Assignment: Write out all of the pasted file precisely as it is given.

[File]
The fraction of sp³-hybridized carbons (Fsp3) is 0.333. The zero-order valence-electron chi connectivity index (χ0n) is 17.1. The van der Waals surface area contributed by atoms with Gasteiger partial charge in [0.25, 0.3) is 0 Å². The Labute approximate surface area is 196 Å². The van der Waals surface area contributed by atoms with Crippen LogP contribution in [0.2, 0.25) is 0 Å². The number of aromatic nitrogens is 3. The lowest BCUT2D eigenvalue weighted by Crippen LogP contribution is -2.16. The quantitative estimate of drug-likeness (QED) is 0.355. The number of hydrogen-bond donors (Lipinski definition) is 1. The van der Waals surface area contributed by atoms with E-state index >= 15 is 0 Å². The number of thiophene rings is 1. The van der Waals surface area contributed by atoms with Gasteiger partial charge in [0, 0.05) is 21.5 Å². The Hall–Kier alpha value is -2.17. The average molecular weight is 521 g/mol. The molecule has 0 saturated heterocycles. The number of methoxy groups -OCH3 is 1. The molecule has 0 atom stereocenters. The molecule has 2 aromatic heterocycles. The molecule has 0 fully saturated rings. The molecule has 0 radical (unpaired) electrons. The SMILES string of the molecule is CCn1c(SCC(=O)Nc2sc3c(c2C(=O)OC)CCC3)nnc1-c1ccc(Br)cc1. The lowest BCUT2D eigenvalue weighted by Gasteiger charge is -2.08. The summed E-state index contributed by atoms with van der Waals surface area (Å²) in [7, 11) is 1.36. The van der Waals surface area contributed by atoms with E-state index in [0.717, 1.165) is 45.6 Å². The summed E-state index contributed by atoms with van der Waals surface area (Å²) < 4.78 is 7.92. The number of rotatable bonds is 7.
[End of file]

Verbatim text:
The fraction of sp³-hybridized carbons (Fsp3) is 0.333. The zero-order valence-electron chi connectivity index (χ0n) is 17.1. The van der Waals surface area contributed by atoms with Gasteiger partial charge in [0.25, 0.3) is 0 Å². The Labute approximate surface area is 196 Å². The van der Waals surface area contributed by atoms with Crippen LogP contribution in [0.2, 0.25) is 0 Å². The number of aromatic nitrogens is 3. The lowest BCUT2D eigenvalue weighted by Crippen LogP contribution is -2.16. The quantitative estimate of drug-likeness (QED) is 0.355. The number of hydrogen-bond donors (Lipinski definition) is 1. The van der Waals surface area contributed by atoms with E-state index >= 15 is 0 Å². The number of thiophene rings is 1. The van der Waals surface area contributed by atoms with Gasteiger partial charge in [0, 0.05) is 21.5 Å². The Hall–Kier alpha value is -2.17. The average molecular weight is 521 g/mol. The molecule has 0 saturated heterocycles. The number of methoxy groups -OCH3 is 1. The molecule has 0 atom stereocenters. The molecule has 2 aromatic heterocycles. The molecule has 0 fully saturated rings. The molecule has 0 radical (unpaired) electrons. The SMILES string of the molecule is CCn1c(SCC(=O)Nc2sc3c(c2C(=O)OC)CCC3)nnc1-c1ccc(Br)cc1. The lowest BCUT2D eigenvalue weighted by Gasteiger charge is -2.08. The summed E-state index contributed by atoms with van der Waals surface area (Å²) in [7, 11) is 1.36. The van der Waals surface area contributed by atoms with E-state index in [0.717, 1.165) is 45.6 Å². The summed E-state index contributed by atoms with van der Waals surface area (Å²) < 4.78 is 7.92. The number of rotatable bonds is 7.